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BOSWORTH FACES THE MUSIC
Craig Neff
January 05, 1987
Brian Bosworth was a conspicuous casualty of the NCAA's steroid crackdown
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January 05, 1987

Bosworth Faces The Music

Brian Bosworth was a conspicuous casualty of the NCAA's steroid crackdown

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It was a week when the trees came down, one by one. They fell all across the country, and even a big fir named Brian Bosworth crashed to earth. The heavy logging of college football players came courtesy of the NCAA, which last week proved its drug-testing program wasn't to be trifled with.

By week's end, no fewer than 21 college football players had received an NCAA New Year's greeting informing them that they were ineligible to participate in their teams' postseason bowl games. In each case, the player tested positive for anabolic steroids and was automatically suspended from competition for 90 days under the new NCAA testing guidelines. In most cases the player was none too pleased. Especially Bosworth.

Ironically, the Oklahoma linebacker addressed the matter in Miami, where the Herald had reported on Dec. 21 that the latest fad among local adolescent boys is to load up on anabolic steroids and transform themselves into thickly muscled Bosworthian hulks, thus impressing their schoolmates while looking good on the beach. It might have been a time for Bosworth to talk about the dangers of steroid use, inasmuch as he had just been banned from the Orange Bowl by the NCAA because of a positive test for an anabolic steroid called Deca-Durabolin. Instead, Oklahoma's fallen star spent much of his 35-minute special press conference at a Miami hotel on Friday giving a rambling self-defense. The junior linebacker said the "dictatorship attitude" of the NCAA had banished him "to Russia" for what was, in fact, the proper use of "a legal drug" taken more than nine months earlier. Steroids, he declared, are not only perfectly legal but have been a part of sports for 30 years, and unlike illicit drugs such as cocaine, "steroids aren't destroying society."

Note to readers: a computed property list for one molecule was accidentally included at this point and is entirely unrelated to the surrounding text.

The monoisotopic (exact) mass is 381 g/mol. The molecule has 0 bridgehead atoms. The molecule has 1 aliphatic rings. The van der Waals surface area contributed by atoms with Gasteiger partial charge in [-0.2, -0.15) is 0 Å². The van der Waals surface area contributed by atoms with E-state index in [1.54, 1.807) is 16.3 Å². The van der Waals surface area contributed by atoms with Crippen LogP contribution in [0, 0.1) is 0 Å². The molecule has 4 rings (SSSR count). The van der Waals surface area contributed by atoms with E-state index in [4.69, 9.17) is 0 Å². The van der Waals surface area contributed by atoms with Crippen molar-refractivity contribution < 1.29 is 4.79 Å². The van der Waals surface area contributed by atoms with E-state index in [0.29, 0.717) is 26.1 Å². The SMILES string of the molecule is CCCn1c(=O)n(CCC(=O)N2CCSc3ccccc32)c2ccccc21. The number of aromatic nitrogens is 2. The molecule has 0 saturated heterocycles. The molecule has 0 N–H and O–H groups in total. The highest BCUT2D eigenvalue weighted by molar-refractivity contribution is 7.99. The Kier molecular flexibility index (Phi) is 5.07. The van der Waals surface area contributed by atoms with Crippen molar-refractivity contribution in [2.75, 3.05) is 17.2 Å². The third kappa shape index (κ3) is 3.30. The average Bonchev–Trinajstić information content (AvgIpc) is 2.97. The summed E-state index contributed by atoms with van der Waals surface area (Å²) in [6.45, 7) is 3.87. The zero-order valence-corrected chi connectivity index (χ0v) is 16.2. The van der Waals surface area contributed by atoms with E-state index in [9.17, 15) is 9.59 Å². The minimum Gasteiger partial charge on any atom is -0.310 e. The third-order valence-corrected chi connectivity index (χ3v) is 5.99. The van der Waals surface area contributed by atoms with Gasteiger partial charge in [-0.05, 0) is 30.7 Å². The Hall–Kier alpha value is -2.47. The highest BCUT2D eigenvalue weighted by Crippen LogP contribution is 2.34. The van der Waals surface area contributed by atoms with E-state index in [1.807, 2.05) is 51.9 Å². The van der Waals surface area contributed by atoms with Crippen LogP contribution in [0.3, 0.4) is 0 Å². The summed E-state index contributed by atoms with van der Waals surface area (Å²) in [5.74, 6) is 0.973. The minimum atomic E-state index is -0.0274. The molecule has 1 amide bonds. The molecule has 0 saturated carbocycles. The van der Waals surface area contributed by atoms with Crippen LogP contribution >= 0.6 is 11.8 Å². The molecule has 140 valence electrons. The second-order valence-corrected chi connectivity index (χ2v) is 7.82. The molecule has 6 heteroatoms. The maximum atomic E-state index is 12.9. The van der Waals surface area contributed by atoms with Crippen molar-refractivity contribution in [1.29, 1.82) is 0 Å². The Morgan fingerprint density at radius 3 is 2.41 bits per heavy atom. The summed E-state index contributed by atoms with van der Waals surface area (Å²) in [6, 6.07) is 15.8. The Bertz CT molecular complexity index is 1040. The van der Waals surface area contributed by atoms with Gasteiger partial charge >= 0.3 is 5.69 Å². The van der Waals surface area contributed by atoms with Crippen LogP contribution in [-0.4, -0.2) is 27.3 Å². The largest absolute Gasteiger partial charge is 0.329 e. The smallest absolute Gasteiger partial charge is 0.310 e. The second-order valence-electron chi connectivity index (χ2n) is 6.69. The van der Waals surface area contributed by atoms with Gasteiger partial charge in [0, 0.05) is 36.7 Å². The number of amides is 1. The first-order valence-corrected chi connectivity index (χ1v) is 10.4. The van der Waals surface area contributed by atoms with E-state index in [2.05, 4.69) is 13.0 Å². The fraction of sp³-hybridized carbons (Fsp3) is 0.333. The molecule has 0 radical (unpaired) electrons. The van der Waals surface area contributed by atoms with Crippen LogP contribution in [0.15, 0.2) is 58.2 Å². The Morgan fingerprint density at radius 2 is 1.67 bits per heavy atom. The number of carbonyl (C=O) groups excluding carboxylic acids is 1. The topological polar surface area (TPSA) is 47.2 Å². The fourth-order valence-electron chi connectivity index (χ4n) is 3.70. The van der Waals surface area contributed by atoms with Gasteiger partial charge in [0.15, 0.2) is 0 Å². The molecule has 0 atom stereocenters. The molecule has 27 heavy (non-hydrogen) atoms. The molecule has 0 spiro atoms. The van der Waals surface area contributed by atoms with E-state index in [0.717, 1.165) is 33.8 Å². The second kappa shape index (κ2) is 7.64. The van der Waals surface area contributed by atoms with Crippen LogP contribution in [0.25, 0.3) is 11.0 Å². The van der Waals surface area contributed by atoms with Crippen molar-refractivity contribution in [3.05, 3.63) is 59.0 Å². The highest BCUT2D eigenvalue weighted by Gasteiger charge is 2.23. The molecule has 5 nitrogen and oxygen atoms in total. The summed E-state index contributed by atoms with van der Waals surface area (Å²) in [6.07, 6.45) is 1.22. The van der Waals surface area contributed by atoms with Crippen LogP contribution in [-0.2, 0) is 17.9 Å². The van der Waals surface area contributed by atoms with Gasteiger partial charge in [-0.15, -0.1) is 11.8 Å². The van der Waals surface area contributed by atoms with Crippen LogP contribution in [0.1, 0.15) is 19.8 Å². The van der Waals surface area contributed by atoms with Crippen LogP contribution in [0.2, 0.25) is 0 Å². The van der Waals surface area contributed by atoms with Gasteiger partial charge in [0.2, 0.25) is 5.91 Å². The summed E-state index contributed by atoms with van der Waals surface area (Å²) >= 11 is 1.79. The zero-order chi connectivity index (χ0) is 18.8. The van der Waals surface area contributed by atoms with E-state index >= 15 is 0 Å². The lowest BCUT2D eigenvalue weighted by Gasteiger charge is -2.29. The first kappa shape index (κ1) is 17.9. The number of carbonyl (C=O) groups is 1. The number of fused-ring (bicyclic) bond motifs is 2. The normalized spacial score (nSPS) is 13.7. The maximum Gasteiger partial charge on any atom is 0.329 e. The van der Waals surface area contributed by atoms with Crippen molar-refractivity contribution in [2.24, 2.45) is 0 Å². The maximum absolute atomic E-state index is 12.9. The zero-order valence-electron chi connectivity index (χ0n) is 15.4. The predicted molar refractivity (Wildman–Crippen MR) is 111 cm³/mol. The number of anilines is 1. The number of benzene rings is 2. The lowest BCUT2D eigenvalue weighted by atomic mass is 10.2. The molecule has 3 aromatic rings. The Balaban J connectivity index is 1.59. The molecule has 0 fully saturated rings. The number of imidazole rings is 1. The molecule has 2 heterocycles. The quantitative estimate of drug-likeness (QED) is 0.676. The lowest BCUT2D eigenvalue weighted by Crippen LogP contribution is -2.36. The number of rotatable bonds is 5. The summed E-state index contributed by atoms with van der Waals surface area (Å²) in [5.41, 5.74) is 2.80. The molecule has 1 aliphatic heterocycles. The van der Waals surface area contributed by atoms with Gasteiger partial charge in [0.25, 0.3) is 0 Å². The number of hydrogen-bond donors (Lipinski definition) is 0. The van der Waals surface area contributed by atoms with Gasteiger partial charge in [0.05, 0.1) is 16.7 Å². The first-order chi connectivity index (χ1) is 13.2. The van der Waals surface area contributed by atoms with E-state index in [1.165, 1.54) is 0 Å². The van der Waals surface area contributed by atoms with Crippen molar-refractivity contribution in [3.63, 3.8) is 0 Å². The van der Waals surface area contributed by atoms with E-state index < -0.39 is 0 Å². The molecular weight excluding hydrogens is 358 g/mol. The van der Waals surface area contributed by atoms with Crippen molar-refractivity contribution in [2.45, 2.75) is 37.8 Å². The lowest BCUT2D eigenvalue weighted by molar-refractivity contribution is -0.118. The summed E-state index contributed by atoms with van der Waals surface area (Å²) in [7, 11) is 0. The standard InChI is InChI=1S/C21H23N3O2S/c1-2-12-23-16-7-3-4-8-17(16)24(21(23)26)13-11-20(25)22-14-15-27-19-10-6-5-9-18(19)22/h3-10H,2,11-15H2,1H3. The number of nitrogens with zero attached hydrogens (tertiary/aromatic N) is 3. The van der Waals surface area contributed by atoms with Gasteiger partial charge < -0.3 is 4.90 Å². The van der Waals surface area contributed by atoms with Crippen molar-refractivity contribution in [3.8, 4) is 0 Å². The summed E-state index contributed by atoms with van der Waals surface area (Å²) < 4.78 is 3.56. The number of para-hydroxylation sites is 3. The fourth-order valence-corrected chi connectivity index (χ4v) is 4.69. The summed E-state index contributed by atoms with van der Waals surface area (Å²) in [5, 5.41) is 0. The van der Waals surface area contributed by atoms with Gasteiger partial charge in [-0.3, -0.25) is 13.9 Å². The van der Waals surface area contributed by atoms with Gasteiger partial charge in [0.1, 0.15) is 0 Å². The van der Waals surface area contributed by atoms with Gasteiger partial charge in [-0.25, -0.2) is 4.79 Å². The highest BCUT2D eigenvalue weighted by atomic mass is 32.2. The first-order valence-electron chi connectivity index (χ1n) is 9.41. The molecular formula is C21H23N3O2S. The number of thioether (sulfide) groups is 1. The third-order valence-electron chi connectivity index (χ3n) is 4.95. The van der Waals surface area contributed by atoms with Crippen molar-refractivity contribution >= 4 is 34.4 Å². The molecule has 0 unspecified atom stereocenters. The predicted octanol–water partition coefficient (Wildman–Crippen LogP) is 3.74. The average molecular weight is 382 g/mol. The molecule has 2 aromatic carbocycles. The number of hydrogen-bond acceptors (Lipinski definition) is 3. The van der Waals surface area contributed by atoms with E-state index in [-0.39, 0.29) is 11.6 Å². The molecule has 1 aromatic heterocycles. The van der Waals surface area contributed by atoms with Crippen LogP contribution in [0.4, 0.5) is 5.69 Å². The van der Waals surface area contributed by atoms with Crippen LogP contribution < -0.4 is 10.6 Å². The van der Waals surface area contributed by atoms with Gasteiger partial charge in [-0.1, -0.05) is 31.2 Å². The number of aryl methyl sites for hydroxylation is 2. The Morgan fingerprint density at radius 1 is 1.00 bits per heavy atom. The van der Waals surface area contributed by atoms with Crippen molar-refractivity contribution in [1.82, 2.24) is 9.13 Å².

Bosworth was the best known—and brashest—of the players ruled ineligible for bowl games as a result of the NCAA's new ultrasensitive drug tests. The bowls affected were the Rose, Orange, Citrus, Gator and Peach, and the players involved were equally diverse: Bosworth and USC guard Jeff Bregel, both two-time All-Americas; defensive end Roland Barbay, an honorable-mention All-America from LSU; Arkansas linebacker David Dudley; Oklahoma reserve guard Gary Bennett and defensive tackle David Shoemaker; Auburn offensive tackle Pat Johnson; Stanford defensive tackle Tony Leiker and Cardinal offensive tackle John Zentner; Arizona State defensive tackle Richard Bear; and offensive tackle Jim Davie and defensive end Morgan Roane from Virginia Tech.

Those 12, as well as at least nine players who previously had tested positive at Division I-AA, II and III playoff games, (and perhaps others whose names simply haven't leaked out; teams are not compelled to release information regarding the tests) were found to have used anabolic steroids—bulk- and muscle-building hormone derivatives.